Armoured Division was reformed in 1952 as part of 1 Corps to counter the
Warsaw Pact countries threat to Europe, it was fully equipped to deal with
any threat that might be presented and life was, to say the least, interesting.As a new division we were constantly in the field training to
hone our skills and work as a team with the other three divisions in 1
Corps, 7 Armoured Division, 11 Armoured Division and 2 Infantry Division.
It soon became evident to the Divisional Cipher Officer that life in a Div
HQ was not my cup of tea and a posting to 20 Armoured Brigade was
20 Armoured Brigade under the command of Brigadier Timmis
was located in Munster, it contained some crack units, the famous 17/21
Lancers, equipped initially with Centurion tanks, 6 Royal Tank Regiment
also with Centurions, the King's Dragoon Guards equipped with Dingo Scout
Car's, 2nd Royal Horse Artillery and The King's Royal Rifle Corps as our
infantry support. All in all a formidable unit.
Len Payne was in his element, as a cipher operator at
brigade level there was no day to day sitting in an office on rotating 8
hour shifts as was the case at Div HQ, I was left alone with very little
contact from Division until we went on the next field exercise. I quickly
became absorbed into 4 Squadron life, with little cipher work to fill my
time, I was assigned as Troop Corporal and Signal Office Superintendent,
I also acted as Squadron Office Superintendent and Pay Clerk and spent a
considerable amount of time with the line troop picking up as much
knowledge as I could. When the time for another field exercise came around
I would have another cipher operator temporarily attached from Div HQ to
assist me. While in the field I exercised my cipher trade as well as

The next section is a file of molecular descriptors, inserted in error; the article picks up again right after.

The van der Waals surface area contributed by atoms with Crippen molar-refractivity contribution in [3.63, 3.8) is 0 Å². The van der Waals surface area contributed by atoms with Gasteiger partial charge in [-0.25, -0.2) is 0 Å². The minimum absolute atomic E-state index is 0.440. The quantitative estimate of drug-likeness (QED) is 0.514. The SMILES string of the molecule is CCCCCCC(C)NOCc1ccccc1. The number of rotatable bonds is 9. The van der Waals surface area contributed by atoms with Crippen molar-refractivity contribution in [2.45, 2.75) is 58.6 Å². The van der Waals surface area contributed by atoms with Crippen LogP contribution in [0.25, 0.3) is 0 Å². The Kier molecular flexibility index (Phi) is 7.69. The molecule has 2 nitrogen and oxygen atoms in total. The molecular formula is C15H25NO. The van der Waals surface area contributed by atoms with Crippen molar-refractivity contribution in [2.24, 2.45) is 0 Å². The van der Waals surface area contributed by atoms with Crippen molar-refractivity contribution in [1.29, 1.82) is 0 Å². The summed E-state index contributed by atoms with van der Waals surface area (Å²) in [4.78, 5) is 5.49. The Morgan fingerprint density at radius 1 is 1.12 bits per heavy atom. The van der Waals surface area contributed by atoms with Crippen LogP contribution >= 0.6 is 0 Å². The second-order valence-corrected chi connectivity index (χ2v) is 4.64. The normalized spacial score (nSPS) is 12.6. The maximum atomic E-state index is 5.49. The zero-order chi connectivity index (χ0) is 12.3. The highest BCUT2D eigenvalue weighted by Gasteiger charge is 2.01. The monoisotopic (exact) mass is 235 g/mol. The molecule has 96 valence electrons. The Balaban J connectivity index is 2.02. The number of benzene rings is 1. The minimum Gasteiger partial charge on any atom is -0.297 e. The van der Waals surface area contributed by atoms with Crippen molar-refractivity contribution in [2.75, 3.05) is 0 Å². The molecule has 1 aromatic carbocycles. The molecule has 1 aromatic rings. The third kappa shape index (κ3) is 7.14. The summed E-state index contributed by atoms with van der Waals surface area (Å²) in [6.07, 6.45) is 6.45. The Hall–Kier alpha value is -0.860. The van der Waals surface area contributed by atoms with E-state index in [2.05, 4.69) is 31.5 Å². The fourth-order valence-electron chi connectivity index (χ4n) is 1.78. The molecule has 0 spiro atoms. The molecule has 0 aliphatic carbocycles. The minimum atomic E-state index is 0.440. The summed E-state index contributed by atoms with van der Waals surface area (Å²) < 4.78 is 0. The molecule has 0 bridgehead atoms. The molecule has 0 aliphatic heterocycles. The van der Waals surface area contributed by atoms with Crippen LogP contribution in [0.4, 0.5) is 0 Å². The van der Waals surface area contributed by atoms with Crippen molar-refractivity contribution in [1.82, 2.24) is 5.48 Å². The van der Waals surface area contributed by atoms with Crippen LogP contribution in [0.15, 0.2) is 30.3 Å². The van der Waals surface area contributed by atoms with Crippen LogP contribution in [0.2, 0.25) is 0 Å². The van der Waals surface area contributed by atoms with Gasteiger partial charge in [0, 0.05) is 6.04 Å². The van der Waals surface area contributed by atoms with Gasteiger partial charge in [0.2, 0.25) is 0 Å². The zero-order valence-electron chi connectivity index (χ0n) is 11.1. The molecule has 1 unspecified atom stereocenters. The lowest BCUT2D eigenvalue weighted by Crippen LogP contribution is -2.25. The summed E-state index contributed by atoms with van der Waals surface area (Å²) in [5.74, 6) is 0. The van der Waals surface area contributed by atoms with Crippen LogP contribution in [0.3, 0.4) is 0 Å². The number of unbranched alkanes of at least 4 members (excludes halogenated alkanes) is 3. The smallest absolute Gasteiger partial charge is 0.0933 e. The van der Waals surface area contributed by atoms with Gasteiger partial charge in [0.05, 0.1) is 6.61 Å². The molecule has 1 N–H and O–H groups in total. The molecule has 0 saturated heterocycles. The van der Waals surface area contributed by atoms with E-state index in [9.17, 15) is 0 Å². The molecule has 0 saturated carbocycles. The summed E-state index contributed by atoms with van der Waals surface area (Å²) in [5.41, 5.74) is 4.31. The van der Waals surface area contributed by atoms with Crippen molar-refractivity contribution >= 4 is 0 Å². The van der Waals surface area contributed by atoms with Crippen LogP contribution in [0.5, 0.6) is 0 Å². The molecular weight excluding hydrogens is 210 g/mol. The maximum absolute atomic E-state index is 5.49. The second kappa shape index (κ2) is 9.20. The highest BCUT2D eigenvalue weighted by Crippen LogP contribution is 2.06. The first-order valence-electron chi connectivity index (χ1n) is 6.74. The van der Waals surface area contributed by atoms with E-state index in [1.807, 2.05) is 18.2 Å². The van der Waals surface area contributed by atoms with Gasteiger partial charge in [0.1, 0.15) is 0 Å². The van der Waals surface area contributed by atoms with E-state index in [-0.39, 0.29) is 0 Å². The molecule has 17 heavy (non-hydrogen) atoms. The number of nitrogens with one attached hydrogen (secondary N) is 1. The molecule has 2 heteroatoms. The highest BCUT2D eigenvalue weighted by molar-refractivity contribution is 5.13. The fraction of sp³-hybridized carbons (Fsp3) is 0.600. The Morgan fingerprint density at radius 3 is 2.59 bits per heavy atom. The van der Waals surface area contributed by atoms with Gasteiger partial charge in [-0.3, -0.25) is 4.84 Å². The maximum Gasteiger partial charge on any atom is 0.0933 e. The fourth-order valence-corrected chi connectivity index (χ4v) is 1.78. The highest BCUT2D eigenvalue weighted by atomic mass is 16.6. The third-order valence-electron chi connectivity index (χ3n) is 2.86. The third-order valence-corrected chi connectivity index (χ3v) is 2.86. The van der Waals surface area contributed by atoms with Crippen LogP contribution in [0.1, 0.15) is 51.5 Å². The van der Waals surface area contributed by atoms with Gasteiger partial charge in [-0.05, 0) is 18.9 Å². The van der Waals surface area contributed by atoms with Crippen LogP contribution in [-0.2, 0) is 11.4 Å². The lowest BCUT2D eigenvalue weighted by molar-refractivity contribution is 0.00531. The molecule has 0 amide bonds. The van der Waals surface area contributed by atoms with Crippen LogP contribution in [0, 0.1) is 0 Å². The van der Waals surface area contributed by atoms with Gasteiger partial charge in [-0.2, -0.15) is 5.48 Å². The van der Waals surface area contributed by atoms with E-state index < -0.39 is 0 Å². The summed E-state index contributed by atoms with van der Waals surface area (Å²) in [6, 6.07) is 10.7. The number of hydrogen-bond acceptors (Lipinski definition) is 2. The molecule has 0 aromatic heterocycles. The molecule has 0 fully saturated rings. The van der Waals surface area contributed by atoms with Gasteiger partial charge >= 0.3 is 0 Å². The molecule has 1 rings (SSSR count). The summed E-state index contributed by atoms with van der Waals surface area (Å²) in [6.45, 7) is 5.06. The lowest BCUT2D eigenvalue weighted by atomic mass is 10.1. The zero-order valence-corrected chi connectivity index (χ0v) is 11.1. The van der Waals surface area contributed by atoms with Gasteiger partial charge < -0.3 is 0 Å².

being Signal Office Super and NCO i/c Base Linemen. This was the best
posting I had during my service, and my two years at 20 Armoured Brigade
(1952/1954), turned me from a newly promoted inexperienced cipher
corporal, into a fairly competent NCO.
Then came the blow, after a bit off a "dust up" with some
German police, I found myself on a Slow Boat to China, only instead of
China I landed up in Korea as a member of a unit with I am sure the
longest name ever devised, The British Commonwealth Forces, Communications
Zone, Signal Squadron, or Britcom for short.
The Common Soldier
He is called a Common Soldier, he comes
from many lands,
He fights in steaming jungles, he dies in
He sweats upon the drill square, he fears
the sergeants eye,
He is the first to march away, among the
first to die.
He cares not for daunting odds, nor seeks
a place to hide,
He is but a Common Soldier, with another
at his side.
He takes no joy in death or causing hurt
He is but a soldier, and all soldiers are
He will though fight his countries foe,
He will pass the point where few men go,
He takes misfortune in his stride,
He takes success with quiet pride.
He is given tawdry medals, to be hung upon
He is quietly contented, he was called, he
passed the test.
He is called a Common Soldier, always
fighting in the van,
He is called a Common Soldier, but a very
He faced the Roman, Turk and Hun,
He was seen at Vimy and Bull Run,
He served with Monty, Ike and Moore,
He took the heights - he stormed the
He fought his war, for it was the last,
He then fought others, to repeat the past.
He fought again to free Kuwait,
He fought again, but not with hate,
He saw the enemy, a simple man,
He saw the spectre of Saadam.
He knew too what must be done,
He knew he might die under desert sun.
He knows his worth for across the lands,
He hears the cheers and marching bands,
He knows too that his time has come,
He knows his duty was bravely done.
He stands alone among the throng,
He is bowed and bent, but inward strong,
He was once a Common Soldier, a small part
of the plan,
He was once a Common Soldier, but a very
to all my brothers I never met